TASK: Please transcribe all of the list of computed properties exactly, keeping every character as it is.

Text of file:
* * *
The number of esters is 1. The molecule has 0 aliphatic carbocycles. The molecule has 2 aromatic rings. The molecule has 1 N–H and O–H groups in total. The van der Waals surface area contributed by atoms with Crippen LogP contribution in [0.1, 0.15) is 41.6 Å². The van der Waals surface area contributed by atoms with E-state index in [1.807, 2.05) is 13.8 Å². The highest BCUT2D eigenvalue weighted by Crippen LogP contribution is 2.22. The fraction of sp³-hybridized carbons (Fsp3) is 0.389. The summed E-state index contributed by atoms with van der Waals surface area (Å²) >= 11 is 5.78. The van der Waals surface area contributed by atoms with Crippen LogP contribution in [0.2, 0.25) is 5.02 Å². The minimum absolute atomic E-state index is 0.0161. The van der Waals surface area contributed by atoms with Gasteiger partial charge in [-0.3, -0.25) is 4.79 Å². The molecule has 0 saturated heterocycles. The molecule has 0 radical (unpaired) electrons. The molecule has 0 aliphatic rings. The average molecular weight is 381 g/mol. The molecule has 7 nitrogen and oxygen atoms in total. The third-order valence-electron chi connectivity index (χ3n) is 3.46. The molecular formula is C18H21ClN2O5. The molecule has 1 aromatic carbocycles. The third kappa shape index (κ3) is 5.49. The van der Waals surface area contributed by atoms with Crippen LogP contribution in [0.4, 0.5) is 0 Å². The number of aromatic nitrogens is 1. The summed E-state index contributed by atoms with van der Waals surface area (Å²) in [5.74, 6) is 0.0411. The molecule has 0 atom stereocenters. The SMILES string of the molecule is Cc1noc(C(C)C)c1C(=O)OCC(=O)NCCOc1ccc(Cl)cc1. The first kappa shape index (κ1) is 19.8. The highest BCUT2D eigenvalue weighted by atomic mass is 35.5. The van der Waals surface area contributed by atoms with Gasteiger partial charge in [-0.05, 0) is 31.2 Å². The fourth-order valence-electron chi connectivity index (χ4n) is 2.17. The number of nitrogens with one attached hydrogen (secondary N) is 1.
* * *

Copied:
The number of esters is 1. The molecule has 0 aliphatic carbocycles. The molecule has 2 aromatic rings. The molecule has 1 N–H and O–H groups in total. The van der Waals surface area contributed by atoms with Crippen LogP contribution in [0.1, 0.15) is 41.6 Å². The van der Waals surface area contributed by atoms with E-state index in [1.807, 2.05) is 13.8 Å². The highest BCUT2D eigenvalue weighted by Crippen LogP contribution is 2.22. The fraction of sp³-hybridized carbons (Fsp3) is 0.389. The summed E-state index contributed by atoms with van der Waals surface area (Å²) >= 11 is 5.78. The van der Waals surface area contributed by atoms with Crippen LogP contribution in [0.2, 0.25) is 5.02 Å². The minimum absolute atomic E-state index is 0.0161. The van der Waals surface area contributed by atoms with Gasteiger partial charge in [-0.3, -0.25) is 4.79 Å². The molecule has 0 saturated heterocycles. The molecule has 0 radical (unpaired) electrons. The molecule has 0 aliphatic rings. The average molecular weight is 381 g/mol. The molecule has 7 nitrogen and oxygen atoms in total. The third-order valence-electron chi connectivity index (χ3n) is 3.46. The molecular formula is C18H21ClN2O5. The molecule has 1 aromatic carbocycles. The third kappa shape index (κ3) is 5.49. The van der Waals surface area contributed by atoms with Crippen LogP contribution in [0.4, 0.5) is 0 Å². The number of aromatic nitrogens is 1. The summed E-state index contributed by atoms with van der Waals surface area (Å²) in [5.74, 6) is 0.0411. The molecule has 0 atom stereocenters. The SMILES string of the molecule is Cc1noc(C(C)C)c1C(=O)OCC(=O)NCCOc1ccc(Cl)cc1. The first kappa shape index (κ1) is 19.8. The highest BCUT2D eigenvalue weighted by atomic mass is 35.5. The van der Waals surface area contributed by atoms with Gasteiger partial charge in [-0.05, 0) is 31.2 Å². The fourth-order valence-electron chi connectivity index (χ4n) is 2.17. The number of nitrogens with one attached hydrogen (secondary N) is 1.